Crime-related death or disappearance leave is an unpaid leave for parents and guardians who are facing the death or disappearance of their child (under 18 years of age) resulting from a probable crime. To qualify for the leave, the employee must have worked with the same employer for at least 3 months. The employee is not entitled to the leave if charged with the crime.
An employee can to take up to 52 consecutive weeks of unpaid leave if their child has disappeared and up to 104 consecutive weeks if their child has died.
Where a missing child is found alive during the 52 week leave period, the employee can continue the leave for another 14 days. If the child is found dead, the disappearance leave ends immediately and the employee can start 104 weeks of leave related to the death of the child.
Where the death or disappearance no longer seems to be the result of a crime, the employee can continue the leave for another 14 days and the employee must give the employer notice in writing of their return to work as soon as possible.
The employee can end the leave early by giving the employer 14 days’ written notice.
Employees who take a crime-related death or disappearance leave may qualify for 35 weeks of income support through a federal government grant. For more information on this grant please contact Service Canada.
The employee must let the employer know in writing as soon as possible of their intention to take the leave. Where the leave must begin before written notice can be given, the employee must advise the employer of the leave as soon as possible.
The employee must also give the employer a written plan outlining the period that they will take the leave, which can be changed during the leave period with the employer’s agreement or by giving the employer 4 weeks’ written notice.
The employer can ask for reasonable evidence of the death or disappearance of the child and evidence showing it was likely due to a crime.
Employees are entitled to an unpaid leave if they are unable to work because:
a government agency has declared an emergency, or
a medical officer of health has issued a directive or order telling an employee to stay off work, or
Employees are entitled to receive up to three days, unpaid sick leave each year. This leave may be used to care for an ill parent, child, or family member. It can also be used for medical, dental, or other similar appointments.
Employees can take unpaid leave of up to five working days in a row if their spouse, parent, guardian, child / child under their care, grandparent, grandchild, sister, brother, mother-in-law, father-in-law, daughter-in-law, son-in-law, sister-in-law, or brother-in-law dies.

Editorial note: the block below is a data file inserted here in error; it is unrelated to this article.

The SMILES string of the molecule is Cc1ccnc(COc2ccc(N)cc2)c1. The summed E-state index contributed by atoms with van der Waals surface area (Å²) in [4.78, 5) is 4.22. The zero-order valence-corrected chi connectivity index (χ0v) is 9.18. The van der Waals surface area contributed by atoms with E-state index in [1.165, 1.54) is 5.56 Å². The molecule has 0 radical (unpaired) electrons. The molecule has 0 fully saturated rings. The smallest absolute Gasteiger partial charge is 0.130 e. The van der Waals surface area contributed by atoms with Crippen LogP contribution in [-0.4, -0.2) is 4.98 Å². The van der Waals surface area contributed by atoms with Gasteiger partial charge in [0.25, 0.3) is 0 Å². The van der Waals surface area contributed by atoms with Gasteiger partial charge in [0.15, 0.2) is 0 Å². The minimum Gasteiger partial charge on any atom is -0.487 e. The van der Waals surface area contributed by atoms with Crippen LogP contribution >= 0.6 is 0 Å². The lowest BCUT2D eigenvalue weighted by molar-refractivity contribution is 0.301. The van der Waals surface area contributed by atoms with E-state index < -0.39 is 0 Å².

Employees must give their employers as much notice as possible that they will take this leave.
Employees can take unpaid leave if they must serve on a jury or the court says that they must appear as a witness. They must give their employer as much notice as possible that they will take court leave.
Employees are entitled to take an unpaid leave of absence of up to one day, or less if the employee chooses, to attend their citizenship ceremony.
If possible, employees must give their employer 14 days' notice that they plan to take the leave. If this is not possible, they must give as much notice as is reasonably possible.
If the employer asks, the employee must provide evidence that they are attending their citizenship ceremony on a particular day, for example the “Notice to Appear” sent by Citizenship and Immigration Canada.
It is against the law to fire, lay off, or discriminate in any way against an employee who has taken or has said that they intends to take—or if the employer believes the employee may take—a leave of absence that the Labour Standards Code says the employee should be able to take. If a complaint is filed Labour Standards will investigate to determine if:
the employer has good reason to fire or suspend the employee for past behavior and can show that the behaviour has not been allowed in the past
there is lack of work that the employer could not foresee and avoid
If Labour Standards finds an employee has been discriminated against for having taken a leave or for intending to take a leave, the employer may be ordered to bring the employee back to the job with full back pay dating to the date the employee was fired. If the employee does not wish to go back to the job, Labour Standards may order a reasonable alternative remedy.
The Code does not require an employer to give an employee educational leave. Nor does it require an employer to pay for an employee's education unless there is an agreement between the employer and the employee to do so.
If you have any questions, please contact Labour Standards.